Jan 16, 2009

Fashion - Nothing Beats Those Brazilian Fabrics

Godfrey Deeny

Rio de Janeiro – In many ways, the single greatest contribution Brazil has made to international fashion is the exceptional quality of its fabrics, an attribute brilliantly displayed in two snappy and clever collections staged Wednesday in Rio de Janeiro.

The sheer effort local creatives put into developing rich new materials was never more evident than in the morning show of Printing, a 15-year-old label from the northern state of Minas Gerais that was making its runway debut.

Staged in a fantastic, old redbrick downtown factory, the show featured fabulous, fresh fabrics - combinations of exotic plant and fauna melded into in marbleized and volcanic patterns.

"We’re after strong sensations," said Printing's designer Marcia Queiroz, who explained to FWD that many of the luscious silks required seven printings in order to get the depth of color she demanded.

Never have we seen such rich fabrics on a Rio catwalk, in a show which was easily the best styled in Fashion Rio, the twice-a-year season whose main sponsor is ABIT, the national textile and garment federation with 1.65 million workers.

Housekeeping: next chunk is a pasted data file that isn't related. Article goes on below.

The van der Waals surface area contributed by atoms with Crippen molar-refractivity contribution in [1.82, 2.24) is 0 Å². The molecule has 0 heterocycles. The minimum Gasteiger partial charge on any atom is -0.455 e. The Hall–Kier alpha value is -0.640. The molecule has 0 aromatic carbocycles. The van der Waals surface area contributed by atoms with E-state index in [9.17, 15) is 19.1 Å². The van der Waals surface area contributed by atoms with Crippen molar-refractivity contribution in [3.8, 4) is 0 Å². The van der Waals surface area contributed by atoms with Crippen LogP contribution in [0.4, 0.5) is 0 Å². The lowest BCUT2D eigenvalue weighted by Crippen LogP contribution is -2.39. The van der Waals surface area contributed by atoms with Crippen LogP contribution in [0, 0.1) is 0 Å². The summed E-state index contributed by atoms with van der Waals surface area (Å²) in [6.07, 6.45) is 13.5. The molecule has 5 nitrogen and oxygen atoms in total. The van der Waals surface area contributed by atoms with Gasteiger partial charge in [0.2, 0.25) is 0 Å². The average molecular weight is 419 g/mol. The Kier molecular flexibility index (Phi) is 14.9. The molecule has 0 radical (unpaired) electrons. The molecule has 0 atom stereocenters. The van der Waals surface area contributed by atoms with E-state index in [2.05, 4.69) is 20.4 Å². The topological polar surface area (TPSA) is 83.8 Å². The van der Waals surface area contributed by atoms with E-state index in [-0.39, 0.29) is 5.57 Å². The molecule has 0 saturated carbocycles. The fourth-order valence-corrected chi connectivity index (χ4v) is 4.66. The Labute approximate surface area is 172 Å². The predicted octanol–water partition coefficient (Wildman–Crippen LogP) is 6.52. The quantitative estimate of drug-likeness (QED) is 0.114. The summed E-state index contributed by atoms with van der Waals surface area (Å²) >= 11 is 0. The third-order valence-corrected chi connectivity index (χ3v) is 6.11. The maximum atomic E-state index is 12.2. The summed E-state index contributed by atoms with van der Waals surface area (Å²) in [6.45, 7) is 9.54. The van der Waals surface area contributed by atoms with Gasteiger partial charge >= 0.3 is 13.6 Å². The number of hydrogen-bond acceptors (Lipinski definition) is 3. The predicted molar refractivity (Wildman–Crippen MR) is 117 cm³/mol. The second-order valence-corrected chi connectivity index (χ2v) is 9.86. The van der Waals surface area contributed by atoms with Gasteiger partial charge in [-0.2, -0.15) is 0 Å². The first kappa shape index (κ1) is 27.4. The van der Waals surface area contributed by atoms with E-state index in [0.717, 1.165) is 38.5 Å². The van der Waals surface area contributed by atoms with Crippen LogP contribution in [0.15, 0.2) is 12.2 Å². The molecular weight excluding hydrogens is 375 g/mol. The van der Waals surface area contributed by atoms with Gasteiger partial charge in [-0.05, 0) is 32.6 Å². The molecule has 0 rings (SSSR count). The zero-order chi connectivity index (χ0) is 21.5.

Queiroz and her team can cut with confidence and her deliciously cool cocktails and opulently beaded swing coats were all great modern looks. No wonder Printing has already won orders from Saks in New York and Dubai, Neiman Marcus, Barneys and Bergdorf Goodman.

The show included a head turning bamboo print suit with an Obi belt worn by the beautifully poised model Gracie Carvalho.

Later in the day in the Marina da Gloria, the tent city where 90 percent of the shows are staged, we got the more mass market brand of Cantao, which impressed with its posh Ipanema hippie chic, a cool take that would work anywhere from Mykonos to Ibiza, Bali to Miami.

And again, one could only applaud the great native India graphic prints on raw fiery floral hues and used in flounce dresses, lumberjack shirts and a series of craftily cut open ponchos for a great statement of Flower Power fashion.

The brainchild of Leila Barreto and Peter Simon, this 40-year-old label sells 650 sales points internationally. And one could see why from this show, which presented a highly assured collection that any teenager or hipster twenty-something would love to wear. Even when using basic fabrics like denim, Cantao did it all exactly right with great faded burgundy hued ranch hand pants, forgivingly cut and once again right on the money commercially.

1 comment:

Anonymous said...

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